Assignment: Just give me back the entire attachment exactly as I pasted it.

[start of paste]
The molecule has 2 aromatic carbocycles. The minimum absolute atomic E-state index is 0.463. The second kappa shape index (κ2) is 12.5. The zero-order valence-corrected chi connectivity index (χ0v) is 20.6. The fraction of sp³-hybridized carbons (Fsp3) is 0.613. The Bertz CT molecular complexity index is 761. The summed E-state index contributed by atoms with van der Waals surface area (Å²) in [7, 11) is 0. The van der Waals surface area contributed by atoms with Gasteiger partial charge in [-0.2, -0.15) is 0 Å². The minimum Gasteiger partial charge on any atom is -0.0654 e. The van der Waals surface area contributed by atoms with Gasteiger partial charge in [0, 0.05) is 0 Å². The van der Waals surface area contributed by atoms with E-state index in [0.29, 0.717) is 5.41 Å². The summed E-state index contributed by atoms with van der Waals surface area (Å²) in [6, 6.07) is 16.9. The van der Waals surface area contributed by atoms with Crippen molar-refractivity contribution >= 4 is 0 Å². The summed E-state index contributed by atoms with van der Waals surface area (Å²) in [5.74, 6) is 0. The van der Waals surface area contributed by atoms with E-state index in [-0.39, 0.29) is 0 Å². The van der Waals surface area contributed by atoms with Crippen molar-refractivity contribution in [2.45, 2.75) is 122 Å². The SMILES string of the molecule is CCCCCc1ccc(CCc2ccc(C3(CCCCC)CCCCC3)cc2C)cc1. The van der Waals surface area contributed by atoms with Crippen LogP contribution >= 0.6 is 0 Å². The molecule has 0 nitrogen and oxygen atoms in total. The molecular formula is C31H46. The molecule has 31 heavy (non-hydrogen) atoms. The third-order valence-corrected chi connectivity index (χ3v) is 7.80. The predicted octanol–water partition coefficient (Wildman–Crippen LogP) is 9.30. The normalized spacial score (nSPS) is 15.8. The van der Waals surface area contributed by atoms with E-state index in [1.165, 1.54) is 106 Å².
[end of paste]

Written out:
The molecule has 2 aromatic carbocycles. The minimum absolute atomic E-state index is 0.463. The second kappa shape index (κ2) is 12.5. The zero-order valence-corrected chi connectivity index (χ0v) is 20.6. The fraction of sp³-hybridized carbons (Fsp3) is 0.613. The Bertz CT molecular complexity index is 761. The summed E-state index contributed by atoms with van der Waals surface area (Å²) in [7, 11) is 0. The van der Waals surface area contributed by atoms with Gasteiger partial charge in [-0.2, -0.15) is 0 Å². The minimum Gasteiger partial charge on any atom is -0.0654 e. The van der Waals surface area contributed by atoms with Gasteiger partial charge in [0, 0.05) is 0 Å². The van der Waals surface area contributed by atoms with E-state index in [0.29, 0.717) is 5.41 Å². The summed E-state index contributed by atoms with van der Waals surface area (Å²) in [6, 6.07) is 16.9. The van der Waals surface area contributed by atoms with Crippen molar-refractivity contribution >= 4 is 0 Å². The summed E-state index contributed by atoms with van der Waals surface area (Å²) in [5.74, 6) is 0. The van der Waals surface area contributed by atoms with E-state index in [-0.39, 0.29) is 0 Å². The van der Waals surface area contributed by atoms with Crippen molar-refractivity contribution in [2.45, 2.75) is 122 Å². The SMILES string of the molecule is CCCCCc1ccc(CCc2ccc(C3(CCCCC)CCCCC3)cc2C)cc1. The van der Waals surface area contributed by atoms with Crippen LogP contribution >= 0.6 is 0 Å². The molecule has 0 nitrogen and oxygen atoms in total. The molecular formula is C31H46. The molecule has 31 heavy (non-hydrogen) atoms. The third-order valence-corrected chi connectivity index (χ3v) is 7.80. The predicted octanol–water partition coefficient (Wildman–Crippen LogP) is 9.30. The normalized spacial score (nSPS) is 15.8. The van der Waals surface area contributed by atoms with E-state index in [1.165, 1.54) is 106 Å².